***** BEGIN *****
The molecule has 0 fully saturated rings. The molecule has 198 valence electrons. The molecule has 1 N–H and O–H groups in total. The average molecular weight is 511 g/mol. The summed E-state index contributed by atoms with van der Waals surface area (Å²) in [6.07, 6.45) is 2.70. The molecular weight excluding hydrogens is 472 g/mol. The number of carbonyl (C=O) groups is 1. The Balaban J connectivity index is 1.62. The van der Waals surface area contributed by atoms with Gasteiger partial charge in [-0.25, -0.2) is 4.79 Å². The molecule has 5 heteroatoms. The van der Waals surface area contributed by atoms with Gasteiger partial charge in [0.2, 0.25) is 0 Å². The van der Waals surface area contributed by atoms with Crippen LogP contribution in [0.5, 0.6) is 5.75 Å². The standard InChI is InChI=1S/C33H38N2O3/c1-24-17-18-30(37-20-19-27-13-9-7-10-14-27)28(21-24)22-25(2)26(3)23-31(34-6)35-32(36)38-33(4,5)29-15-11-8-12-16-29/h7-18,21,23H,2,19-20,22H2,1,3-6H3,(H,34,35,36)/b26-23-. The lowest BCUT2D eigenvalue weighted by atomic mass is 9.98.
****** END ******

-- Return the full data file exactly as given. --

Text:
The molecule has 0 fully saturated rings. The molecule has 198 valence electrons. The molecule has 1 N–H and O–H groups in total. The average molecular weight is 511 g/mol. The summed E-state index contributed by atoms with van der Waals surface area (Å²) in [6.07, 6.45) is 2.70. The molecular weight excluding hydrogens is 472 g/mol. The number of carbonyl (C=O) groups is 1. The Balaban J connectivity index is 1.62. The van der Waals surface area contributed by atoms with Gasteiger partial charge in [-0.25, -0.2) is 4.79 Å². The molecule has 5 heteroatoms. The van der Waals surface area contributed by atoms with Gasteiger partial charge in [0.2, 0.25) is 0 Å². The van der Waals surface area contributed by atoms with Crippen LogP contribution in [0.5, 0.6) is 5.75 Å². The standard InChI is InChI=1S/C33H38N2O3/c1-24-17-18-30(37-20-19-27-13-9-7-10-14-27)28(21-24)22-25(2)26(3)23-31(34-6)35-32(36)38-33(4,5)29-15-11-8-12-16-29/h7-18,21,23H,2,19-20,22H2,1,3-6H3,(H,34,35,36)/b26-23-. The lowest BCUT2D eigenvalue weighted by atomic mass is 9.98.